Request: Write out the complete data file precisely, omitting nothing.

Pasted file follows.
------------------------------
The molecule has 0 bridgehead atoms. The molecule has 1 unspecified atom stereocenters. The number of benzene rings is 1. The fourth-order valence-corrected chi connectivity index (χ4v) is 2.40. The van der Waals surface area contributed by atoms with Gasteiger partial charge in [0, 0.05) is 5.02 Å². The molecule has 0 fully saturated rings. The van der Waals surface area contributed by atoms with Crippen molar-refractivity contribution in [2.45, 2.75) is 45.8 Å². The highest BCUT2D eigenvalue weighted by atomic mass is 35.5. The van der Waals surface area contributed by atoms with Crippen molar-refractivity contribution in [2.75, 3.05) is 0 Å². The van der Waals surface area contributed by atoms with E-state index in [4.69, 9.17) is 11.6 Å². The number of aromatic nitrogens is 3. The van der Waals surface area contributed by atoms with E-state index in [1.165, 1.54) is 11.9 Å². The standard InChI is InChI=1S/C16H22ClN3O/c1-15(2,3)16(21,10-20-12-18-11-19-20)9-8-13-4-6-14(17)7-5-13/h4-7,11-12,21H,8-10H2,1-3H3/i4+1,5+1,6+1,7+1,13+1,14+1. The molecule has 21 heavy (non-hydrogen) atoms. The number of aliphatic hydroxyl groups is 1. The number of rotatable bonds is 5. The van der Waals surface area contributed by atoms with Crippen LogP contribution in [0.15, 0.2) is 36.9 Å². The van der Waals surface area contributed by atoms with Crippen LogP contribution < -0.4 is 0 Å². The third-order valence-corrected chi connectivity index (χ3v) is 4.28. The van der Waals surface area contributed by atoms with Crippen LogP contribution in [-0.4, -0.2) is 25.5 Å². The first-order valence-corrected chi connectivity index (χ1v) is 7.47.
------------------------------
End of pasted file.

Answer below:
The molecule has 0 bridgehead atoms. The molecule has 1 unspecified atom stereocenters. The number of benzene rings is 1. The fourth-order valence-corrected chi connectivity index (χ4v) is 2.40. The van der Waals surface area contributed by atoms with Gasteiger partial charge in [0, 0.05) is 5.02 Å². The molecule has 0 fully saturated rings. The van der Waals surface area contributed by atoms with Crippen molar-refractivity contribution in [2.45, 2.75) is 45.8 Å². The highest BCUT2D eigenvalue weighted by atomic mass is 35.5. The van der Waals surface area contributed by atoms with Crippen molar-refractivity contribution in [2.75, 3.05) is 0 Å². The van der Waals surface area contributed by atoms with E-state index in [4.69, 9.17) is 11.6 Å². The number of aromatic nitrogens is 3. The van der Waals surface area contributed by atoms with E-state index in [1.165, 1.54) is 11.9 Å². The standard InChI is InChI=1S/C16H22ClN3O/c1-15(2,3)16(21,10-20-12-18-11-19-20)9-8-13-4-6-14(17)7-5-13/h4-7,11-12,21H,8-10H2,1-3H3/i4+1,5+1,6+1,7+1,13+1,14+1. The molecule has 21 heavy (non-hydrogen) atoms. The number of aliphatic hydroxyl groups is 1. The number of rotatable bonds is 5. The van der Waals surface area contributed by atoms with Crippen LogP contribution in [0.15, 0.2) is 36.9 Å². The van der Waals surface area contributed by atoms with Crippen LogP contribution < -0.4 is 0 Å². The third-order valence-corrected chi connectivity index (χ3v) is 4.28. The van der Waals surface area contributed by atoms with Crippen LogP contribution in [-0.4, -0.2) is 25.5 Å². The first-order valence-corrected chi connectivity index (χ1v) is 7.47.